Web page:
Sunday, July 18, 2010

Grave Literature

My fiancée and I have recently started attending local estate auctions in order to get some nice furniture for our new home. At our first estate auction, I successfully bid on two boxes of antiquarian books (yeah, I know: not furniture...). The experience was quite different from what I’ve written on previously in regards to attending a book auction. At the estate auction, the choices in terms of books were far more limited; however, because fewer people there were interested in books at all (they were mostly bidding on the furniture, art, furnishings, and jewelry) the price was ridiculously reasonable. This week’s book is one of the items acquired for Tarquin Tar's Bookcase from my prevailing bid.

The book is a first edition of Churchyard Literature: A Choice Collections of American Epitaphs, with Remarks on Monumental Inscriptions and the Obsequies of Various Nations, written by John R. Kippax and published by the eminent firm S. C. Griggs and Company of Chicago in 1877. The book was printed by the Chicago firm of Blakely & Brown (founded in 1871 by Connecticut native Charles Franklin Blakely). A second edition was published by Singing Tree Press of Detroit in 1969, a third by Corner House of Williamstown, MA in 1978, and a fourth by Heritage Books of Bowie, MD in 1994.

Dealers online list the first edition as “collectible” and price it from between $18 and $63 (an association copy signed by the author is being sold for $125). In other words, even at its cheapest valuation, this one book (out of two boxes of approximately 40 books) is worth (at retail) about one-third of what I got the lot for at auction. At its highest valuation (sans autograph) it’s worth more than what I paid for the entire lot.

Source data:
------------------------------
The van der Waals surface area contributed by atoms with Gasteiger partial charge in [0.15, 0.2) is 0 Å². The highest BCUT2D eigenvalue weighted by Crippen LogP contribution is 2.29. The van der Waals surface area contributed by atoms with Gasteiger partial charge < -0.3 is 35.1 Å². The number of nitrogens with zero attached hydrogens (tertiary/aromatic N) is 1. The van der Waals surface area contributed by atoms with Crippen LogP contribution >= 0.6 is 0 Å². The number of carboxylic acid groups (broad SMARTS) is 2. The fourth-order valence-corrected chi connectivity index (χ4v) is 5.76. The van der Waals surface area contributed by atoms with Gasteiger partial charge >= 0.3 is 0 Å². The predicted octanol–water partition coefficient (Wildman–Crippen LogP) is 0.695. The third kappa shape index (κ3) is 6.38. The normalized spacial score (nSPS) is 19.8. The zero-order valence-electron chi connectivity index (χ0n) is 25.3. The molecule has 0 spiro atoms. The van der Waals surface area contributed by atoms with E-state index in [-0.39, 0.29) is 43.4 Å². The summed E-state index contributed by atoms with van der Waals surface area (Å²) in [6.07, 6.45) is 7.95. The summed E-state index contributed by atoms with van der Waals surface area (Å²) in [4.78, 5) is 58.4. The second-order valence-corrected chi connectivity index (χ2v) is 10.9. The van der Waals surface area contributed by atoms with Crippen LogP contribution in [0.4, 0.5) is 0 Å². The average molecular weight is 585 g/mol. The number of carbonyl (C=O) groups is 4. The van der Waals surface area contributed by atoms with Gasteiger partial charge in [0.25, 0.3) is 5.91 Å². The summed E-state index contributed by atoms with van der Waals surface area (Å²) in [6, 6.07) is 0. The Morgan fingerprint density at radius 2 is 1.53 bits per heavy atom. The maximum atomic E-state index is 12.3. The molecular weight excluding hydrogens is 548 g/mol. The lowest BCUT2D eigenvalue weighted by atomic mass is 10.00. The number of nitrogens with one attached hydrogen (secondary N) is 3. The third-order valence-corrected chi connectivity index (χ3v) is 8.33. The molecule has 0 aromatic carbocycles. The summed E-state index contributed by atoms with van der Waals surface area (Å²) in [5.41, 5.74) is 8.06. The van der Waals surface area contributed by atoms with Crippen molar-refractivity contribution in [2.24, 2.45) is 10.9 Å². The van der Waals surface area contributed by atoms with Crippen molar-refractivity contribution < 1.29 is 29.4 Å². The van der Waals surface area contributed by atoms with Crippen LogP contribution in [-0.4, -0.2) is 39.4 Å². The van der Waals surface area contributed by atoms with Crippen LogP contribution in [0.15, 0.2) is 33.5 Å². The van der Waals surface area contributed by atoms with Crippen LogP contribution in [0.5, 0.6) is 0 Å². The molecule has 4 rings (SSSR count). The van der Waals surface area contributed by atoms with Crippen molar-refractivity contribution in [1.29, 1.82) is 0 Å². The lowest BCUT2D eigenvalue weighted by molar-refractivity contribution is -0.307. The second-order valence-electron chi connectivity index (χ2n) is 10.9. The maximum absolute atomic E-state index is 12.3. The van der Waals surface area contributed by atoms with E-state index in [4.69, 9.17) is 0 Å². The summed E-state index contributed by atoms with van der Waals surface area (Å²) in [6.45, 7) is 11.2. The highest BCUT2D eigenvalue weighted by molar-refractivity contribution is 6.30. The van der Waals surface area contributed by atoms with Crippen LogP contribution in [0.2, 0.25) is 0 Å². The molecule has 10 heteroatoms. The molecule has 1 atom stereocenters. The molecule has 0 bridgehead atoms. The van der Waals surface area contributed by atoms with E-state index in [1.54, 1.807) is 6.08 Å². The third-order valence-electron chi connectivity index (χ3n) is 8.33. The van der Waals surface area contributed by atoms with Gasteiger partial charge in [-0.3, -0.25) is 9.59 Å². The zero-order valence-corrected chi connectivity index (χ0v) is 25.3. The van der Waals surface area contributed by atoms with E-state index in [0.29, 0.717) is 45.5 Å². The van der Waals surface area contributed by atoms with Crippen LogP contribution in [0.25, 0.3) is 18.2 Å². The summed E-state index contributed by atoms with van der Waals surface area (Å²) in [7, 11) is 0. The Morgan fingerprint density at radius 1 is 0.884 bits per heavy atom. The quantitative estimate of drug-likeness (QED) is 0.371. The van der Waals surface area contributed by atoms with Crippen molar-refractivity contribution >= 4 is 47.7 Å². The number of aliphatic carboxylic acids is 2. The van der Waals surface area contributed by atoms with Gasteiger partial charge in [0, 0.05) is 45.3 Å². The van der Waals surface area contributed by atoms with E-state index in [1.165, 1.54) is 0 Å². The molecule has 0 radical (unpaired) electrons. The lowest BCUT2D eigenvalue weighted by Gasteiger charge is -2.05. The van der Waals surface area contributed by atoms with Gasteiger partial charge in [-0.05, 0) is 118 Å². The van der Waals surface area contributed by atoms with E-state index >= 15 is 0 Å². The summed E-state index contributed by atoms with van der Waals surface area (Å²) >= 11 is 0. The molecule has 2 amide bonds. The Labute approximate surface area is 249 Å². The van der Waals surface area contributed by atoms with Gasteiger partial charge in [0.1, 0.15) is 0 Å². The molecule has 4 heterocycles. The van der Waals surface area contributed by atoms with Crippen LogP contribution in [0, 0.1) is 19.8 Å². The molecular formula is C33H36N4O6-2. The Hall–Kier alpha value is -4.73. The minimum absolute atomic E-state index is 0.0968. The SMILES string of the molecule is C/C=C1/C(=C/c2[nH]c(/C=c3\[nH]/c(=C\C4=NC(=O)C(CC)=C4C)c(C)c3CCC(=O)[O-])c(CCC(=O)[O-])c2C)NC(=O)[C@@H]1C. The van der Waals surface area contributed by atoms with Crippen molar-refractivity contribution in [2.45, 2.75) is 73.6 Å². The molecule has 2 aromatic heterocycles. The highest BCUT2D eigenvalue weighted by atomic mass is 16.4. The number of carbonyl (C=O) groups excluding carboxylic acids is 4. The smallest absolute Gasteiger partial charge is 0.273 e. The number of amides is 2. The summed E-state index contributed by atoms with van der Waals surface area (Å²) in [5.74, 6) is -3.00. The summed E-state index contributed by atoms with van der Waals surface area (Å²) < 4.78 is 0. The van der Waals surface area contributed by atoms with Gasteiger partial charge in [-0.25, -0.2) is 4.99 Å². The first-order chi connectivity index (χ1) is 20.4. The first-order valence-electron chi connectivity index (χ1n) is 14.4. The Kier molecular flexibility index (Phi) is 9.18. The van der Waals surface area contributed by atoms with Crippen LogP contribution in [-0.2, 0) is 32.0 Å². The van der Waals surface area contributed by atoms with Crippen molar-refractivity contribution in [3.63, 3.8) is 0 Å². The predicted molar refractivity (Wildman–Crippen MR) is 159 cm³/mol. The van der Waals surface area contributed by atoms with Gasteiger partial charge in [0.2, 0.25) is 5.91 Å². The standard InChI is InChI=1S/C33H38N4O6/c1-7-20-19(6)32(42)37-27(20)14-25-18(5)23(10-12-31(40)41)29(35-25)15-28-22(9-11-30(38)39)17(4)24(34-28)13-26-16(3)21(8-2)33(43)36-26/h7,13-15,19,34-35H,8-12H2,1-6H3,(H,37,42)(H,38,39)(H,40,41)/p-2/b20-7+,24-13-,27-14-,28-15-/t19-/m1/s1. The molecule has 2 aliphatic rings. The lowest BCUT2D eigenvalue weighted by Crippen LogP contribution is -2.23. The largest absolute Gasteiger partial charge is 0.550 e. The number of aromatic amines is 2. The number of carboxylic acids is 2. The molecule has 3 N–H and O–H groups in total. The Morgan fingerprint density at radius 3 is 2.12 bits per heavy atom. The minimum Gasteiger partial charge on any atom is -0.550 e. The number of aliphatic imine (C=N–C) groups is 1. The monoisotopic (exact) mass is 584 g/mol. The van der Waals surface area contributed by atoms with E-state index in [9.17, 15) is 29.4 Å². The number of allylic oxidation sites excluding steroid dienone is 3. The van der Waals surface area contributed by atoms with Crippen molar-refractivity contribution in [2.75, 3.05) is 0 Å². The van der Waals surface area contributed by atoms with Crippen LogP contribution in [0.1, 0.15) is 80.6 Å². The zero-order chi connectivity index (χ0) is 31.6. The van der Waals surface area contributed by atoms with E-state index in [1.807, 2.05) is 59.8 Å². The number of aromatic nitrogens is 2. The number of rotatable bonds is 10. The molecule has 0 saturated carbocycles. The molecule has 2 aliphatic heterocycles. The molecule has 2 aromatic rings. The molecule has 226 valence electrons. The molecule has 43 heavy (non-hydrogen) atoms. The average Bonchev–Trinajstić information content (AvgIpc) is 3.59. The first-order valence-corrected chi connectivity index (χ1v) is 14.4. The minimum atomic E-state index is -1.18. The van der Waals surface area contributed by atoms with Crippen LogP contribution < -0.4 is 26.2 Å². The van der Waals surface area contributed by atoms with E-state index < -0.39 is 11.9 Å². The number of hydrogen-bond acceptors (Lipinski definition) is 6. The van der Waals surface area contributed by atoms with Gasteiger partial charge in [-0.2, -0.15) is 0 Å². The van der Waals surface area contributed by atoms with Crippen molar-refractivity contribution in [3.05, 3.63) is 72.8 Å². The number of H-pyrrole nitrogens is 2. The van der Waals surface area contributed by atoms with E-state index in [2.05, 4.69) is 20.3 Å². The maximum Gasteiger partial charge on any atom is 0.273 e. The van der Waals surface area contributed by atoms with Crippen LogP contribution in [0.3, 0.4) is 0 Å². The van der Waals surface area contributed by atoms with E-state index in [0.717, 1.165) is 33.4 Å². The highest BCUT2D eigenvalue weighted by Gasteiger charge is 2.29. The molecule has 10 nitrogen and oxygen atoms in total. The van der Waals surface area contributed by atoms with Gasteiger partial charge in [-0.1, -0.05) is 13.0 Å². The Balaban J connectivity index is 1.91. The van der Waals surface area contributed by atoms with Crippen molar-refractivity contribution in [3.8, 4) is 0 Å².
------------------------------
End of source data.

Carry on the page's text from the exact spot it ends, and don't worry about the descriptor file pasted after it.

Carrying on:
Kippax (1849-1922) was a member of a nineteenth-century archaeological society, which was his justification for authoring the book -- his first publication; he is perhaps better known, however, for his later interest in various fields of science.

The record of his publications suggests an eclectic range of interests over his lifetime. In 1880 Duncan Brothers of Chicago published Kippax’s A Hand-book of Diseases of the Skin and their Homeopathic Treatment (further editions from other publishers followed in 1884 and 1890) and in 1884 Gross & Delbridge of Chicago published his Lectures on Fevers: Delivered at the Chicago Homeopathic Medical College.

Homeopathy remained Kippax’s interest throughout the 1880s and 1890s. In 1910, however, he released a book titled Comets and meteors, and in 1914 G. P. Putnam’s Sons of New York published his richly illustrated book on astronomy, The Call of the Stars: A Popular Introduction to a Knowledge of the Starry Skies. I’ve had difficulty finding good biographical information about John Kippax, but it seems from the history of his publications that he was a man of many different studies.

The book is bound in red cloth with some ornate black decorations on the cover and gilded decoration (now faded) on the spine. The pages measure 12.5cm x 18cm and are of a slightly heavy stock that has faded a bit with age. Preliminaries include four blank flyleaves (the first conjugate with the front pastedown), a frontispiece (graveyard scene before a church and the last three lines from Longfellow’s 1842 poem “The Goblet of Life”), the title page with copyright on the verso, the dedication (incorporating a quote from Robert Blair’s 1743 poem “The Grave”), the table of contents, and a two-page preface signed “J. R. K.” and dated “Oak Park, Nov. 5, 1876.” The pagination of the book silently incorporates everything from the title page onward, running [1]-[10].